Should You Be Rinsing Your Hair With Apple Cider Vinegar? (For Most, the Answer Is Yes)

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POPSUGAR Photography | Benjamin Stone
POPSUGAR Photography | Benjamin Stone
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As someone who can only wash her hair once a week, I know all too well that sometimes I need a little more than shampoo to get rid of the grease and product buildup on my scalp. To add to that, my hair also has a bit of a dryness problem thanks to my highly porous strands that sometimes make it impossible for moisture to retain itself. Thankfully, I've spent the past few months listening to my hair needs and trying to figure out what kinds of products it benefits from the most, one of which is the lifesaver that is apple cider vinegar.

If you've never considered doing an apple cider vinegar rinse, allow me to explain (with some help from a hair expert) why you should consider incorporating it into your haircare routine today.

What Are the Benefits of Using Apple Cider Vinegar on Hair?

Apple cider vinegar is said to have cleansing properties, though it can actually benefit your hair in a variety of ways. "The two main areas on which ACV can have a positive impact are your scalp and the cuticles of your hair," Whitney Eaddy, natural haircare expert and owner of Her Growing Hands salon, told POPSUGAR.

According to Eaddy, apple cider vinegar can help flatten or close the cuticle layer of your hair, which can prevent further breakage or damage. This is especially good for people who have highly porous hair, aka hair that has lots of holes or gaps in the hair shaft. Think of it as a temporary smoothing agent that can moisturize your hair and give it a little shine while also stimulating hair growth, working to prevent your scalp from getting dry and/or itchy, and (since it's acidic) clarifying the scalp and getting rid of product buildup. It really can do your hair good, so long as you utilize it properly (more on that later).

How Should I Use Apple Cider Vinegar?

It's important to note that while apple cider vinegar has cleansing benefits, it's not an actual shampoo. "While [ACV] is clarifying and exfoliating to your scalp, it doesn't completely get the job done," Eaddy said. "You still want to use a good shampoo [afterward] to cleanse your hair completely." If you're looking to clarify or cleanse your scalp, you should start off with hair that hasn't been washed in at least a few days.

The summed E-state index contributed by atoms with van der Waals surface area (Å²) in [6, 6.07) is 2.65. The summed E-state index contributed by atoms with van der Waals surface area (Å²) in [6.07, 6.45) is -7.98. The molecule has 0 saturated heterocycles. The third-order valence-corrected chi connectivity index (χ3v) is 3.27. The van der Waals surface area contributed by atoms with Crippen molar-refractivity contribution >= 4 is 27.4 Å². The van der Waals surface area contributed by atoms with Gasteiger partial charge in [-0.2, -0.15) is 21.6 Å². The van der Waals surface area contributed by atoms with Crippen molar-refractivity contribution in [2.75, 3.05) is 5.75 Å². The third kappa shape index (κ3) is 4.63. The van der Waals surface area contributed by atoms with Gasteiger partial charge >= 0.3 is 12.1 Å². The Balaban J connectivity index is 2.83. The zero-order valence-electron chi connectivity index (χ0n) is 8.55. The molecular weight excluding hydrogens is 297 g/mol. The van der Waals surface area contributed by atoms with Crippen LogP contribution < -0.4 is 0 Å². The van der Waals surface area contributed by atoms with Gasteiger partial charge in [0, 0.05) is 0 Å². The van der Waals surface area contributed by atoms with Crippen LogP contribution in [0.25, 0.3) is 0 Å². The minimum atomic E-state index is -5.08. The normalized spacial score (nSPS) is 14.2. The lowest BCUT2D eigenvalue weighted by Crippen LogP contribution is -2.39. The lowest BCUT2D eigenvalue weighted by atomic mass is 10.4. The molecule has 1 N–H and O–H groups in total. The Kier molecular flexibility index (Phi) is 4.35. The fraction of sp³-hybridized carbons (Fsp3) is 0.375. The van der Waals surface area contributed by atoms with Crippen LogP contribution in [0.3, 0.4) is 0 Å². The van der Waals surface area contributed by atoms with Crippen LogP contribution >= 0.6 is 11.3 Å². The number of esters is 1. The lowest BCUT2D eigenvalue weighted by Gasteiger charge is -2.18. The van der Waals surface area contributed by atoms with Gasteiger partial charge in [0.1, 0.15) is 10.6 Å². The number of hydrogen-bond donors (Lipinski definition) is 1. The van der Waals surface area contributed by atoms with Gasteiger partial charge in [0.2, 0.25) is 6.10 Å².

The most important step is diluting the vinegar with water. We'd recommend massaging a mixture that's three parts water and one part ACV onto your scalp and allowing it to sit for about five minutes before rinsing it out and following up with your regular shampoo. If you're not sure how to dilute ACV on your own, you can also use specialized products like Cantu Refresh Root Rinse with Apple Cider Vinegar and Tea Tree Oil ($5), dpHUE Apple Cider Vinegar Hair Rinse ($35), or Aveeno Clarifying Apple Cider Vinegar In-Shower Hair Rinse ($7).

When Shouldn't I Apply Apple Cider Vinegar to My Hair?

Despite all of its benefits, there are still certain things to be cautious of when using ACV on your hair and scalp. "Apple cider vinegar is like a magic potion for your hair, but like most things, it's all about balance," Eaddy said. "It's highly acidic, so it's very critical that you dilute it when using it so that, essentially, there's more water [going in your hair] than ACV." Additionally, you should limit how often you use it to no more than twice a month (those with fine hair may be better off using it just once a month) in order to avoid drying out your hair.

Most important, you know your hair better than anyone, and as Eaddy put it, you should only use a product like this at a rate that actually helps.